GABAergic medial septal neurons with low-rhythmic firing innervating the dentate gyrus and hippocampal area CA3.
Salib M., Joshi A., Katona L., Howarth M., Micklem B., Somogyi P., Viney TJ.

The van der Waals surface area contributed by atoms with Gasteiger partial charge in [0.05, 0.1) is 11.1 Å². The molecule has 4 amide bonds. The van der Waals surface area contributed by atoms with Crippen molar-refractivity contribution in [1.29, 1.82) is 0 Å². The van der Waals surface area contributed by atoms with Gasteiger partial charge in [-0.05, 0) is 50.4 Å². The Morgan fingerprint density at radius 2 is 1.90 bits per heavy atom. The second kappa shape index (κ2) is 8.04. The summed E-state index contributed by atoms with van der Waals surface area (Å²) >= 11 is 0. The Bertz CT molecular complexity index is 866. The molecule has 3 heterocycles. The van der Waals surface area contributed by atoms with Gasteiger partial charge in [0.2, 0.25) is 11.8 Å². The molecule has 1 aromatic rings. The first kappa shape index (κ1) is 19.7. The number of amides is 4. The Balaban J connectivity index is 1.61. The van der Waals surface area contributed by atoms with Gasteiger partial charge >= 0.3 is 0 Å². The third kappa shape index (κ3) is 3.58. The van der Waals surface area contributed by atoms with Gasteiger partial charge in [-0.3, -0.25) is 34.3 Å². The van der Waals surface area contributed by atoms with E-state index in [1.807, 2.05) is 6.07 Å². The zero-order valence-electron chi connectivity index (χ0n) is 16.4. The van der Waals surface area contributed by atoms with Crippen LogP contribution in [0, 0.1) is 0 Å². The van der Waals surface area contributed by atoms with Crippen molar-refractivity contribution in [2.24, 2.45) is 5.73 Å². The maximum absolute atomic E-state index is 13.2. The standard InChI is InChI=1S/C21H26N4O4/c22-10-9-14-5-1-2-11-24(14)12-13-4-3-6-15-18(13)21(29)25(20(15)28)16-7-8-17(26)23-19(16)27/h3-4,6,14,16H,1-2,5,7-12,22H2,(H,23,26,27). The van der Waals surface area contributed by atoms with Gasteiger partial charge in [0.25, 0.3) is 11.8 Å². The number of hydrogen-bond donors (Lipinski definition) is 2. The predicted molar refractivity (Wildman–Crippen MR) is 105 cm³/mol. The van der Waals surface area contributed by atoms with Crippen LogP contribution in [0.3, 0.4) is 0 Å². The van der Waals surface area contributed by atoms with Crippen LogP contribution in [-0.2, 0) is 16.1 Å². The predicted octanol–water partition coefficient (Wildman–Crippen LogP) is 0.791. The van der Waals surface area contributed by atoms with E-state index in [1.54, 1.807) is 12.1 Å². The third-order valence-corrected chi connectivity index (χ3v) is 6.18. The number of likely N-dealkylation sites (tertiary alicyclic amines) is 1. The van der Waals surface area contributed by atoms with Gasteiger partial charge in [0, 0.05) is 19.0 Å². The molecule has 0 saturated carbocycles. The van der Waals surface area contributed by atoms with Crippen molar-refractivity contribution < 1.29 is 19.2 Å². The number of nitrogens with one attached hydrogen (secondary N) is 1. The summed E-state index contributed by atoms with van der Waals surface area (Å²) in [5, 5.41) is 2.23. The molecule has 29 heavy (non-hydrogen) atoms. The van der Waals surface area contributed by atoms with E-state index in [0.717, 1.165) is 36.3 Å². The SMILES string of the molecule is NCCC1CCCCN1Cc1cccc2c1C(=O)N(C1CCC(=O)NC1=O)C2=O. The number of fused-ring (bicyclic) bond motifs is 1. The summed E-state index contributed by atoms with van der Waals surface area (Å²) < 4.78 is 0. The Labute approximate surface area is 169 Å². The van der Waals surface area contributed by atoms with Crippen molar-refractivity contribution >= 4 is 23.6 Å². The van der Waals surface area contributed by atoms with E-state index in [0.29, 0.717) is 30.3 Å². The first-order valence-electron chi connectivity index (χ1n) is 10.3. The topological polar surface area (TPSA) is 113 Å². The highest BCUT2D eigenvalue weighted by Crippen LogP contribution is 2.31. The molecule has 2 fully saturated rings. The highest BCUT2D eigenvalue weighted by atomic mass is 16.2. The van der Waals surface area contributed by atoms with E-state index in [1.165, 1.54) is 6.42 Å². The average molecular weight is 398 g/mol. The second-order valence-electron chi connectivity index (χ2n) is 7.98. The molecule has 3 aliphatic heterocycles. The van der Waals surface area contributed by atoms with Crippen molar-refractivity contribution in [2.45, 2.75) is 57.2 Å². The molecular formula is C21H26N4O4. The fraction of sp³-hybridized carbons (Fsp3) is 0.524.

The medial septum implements cortical theta oscillations, a 5-12 Hz rhythm associated with locomotion and paradoxical sleep, reflecting synchronization of neuronal assemblies e.g. place cell sequence coding. Highly rhythmic burst-firing parvalbumin-positive GABAergic medial septal neurons are strongly coupled to theta oscillations and target cortical GABAergic interneurons, contributing to coordination within one or several cortical regions. However, a large population of medial septal neurons of unidentified neurotransmitter phenotype and with unknown axonal target areas fire with a low degree of rhythmicity. We investigated whether low-rhythmic firing neurons (LRNs) innervated similar or different cortical regions to high-rhythmic neurons (HRNs) and assessed their temporal dynamics in awake male mice. The majority of LRNs were GABAergic and parvalbumin-immunonegative, some expressing calbindin; they innervated interneurons mostly in the dentate gyrus (DG) and CA3. Individual LRNs showed several distinct firing patterns during immobility and locomotion, forming a parallel inhibitory stream for the modulation of cortical interneurons. Despite their fluctuating firing rates, the preferred firing phase of LRNs during theta oscillations matched the highest firing probability phase of principal cells in the DG and CA3. In addition, as a population, LRNs were markedly suppressed during hippocampal sharp-wave ripples, had a low burst incidence, and several of them did not fire on all theta cycles. Thus, CA3 receives GABAergic input from both HRNs and LRNs, but the DG receives mainly LRN input. We propose that distinct GABAergic LRNs contribute to changing the excitability of the DG and CA3 during memory discrimination via transient disinhibition of principal cells.SIGNIFICANCE STATEMENTFor the encoding and recall of episodic memories, nerve cells in the cerebral cortex are activated in precisely timed sequences. Rhythmicity facilitates the coordination of neuronal activity, and these rhythms are detected as oscillations of different frequencies, such as 5-12 Hz theta oscillations. Degradation of these rhythms, e.g. through neurodegeneration, causes memory deficits. The medial septum, a part of the basal forebrain that innervates the hippocampal formation, contains high-rhythmic and low-rhythmic firing neurons, which may contribute differentially to cortical neuronal coordination. We discovered that GABAergic low-rhythmic neurons preferentially innervate the dentate gyrus and the CA3 area of the hippocampus, regions important for episodic memory. These neurons act in parallel with the high-rhythmic neurons, mostly via transient inhibition of inhibitory neurons.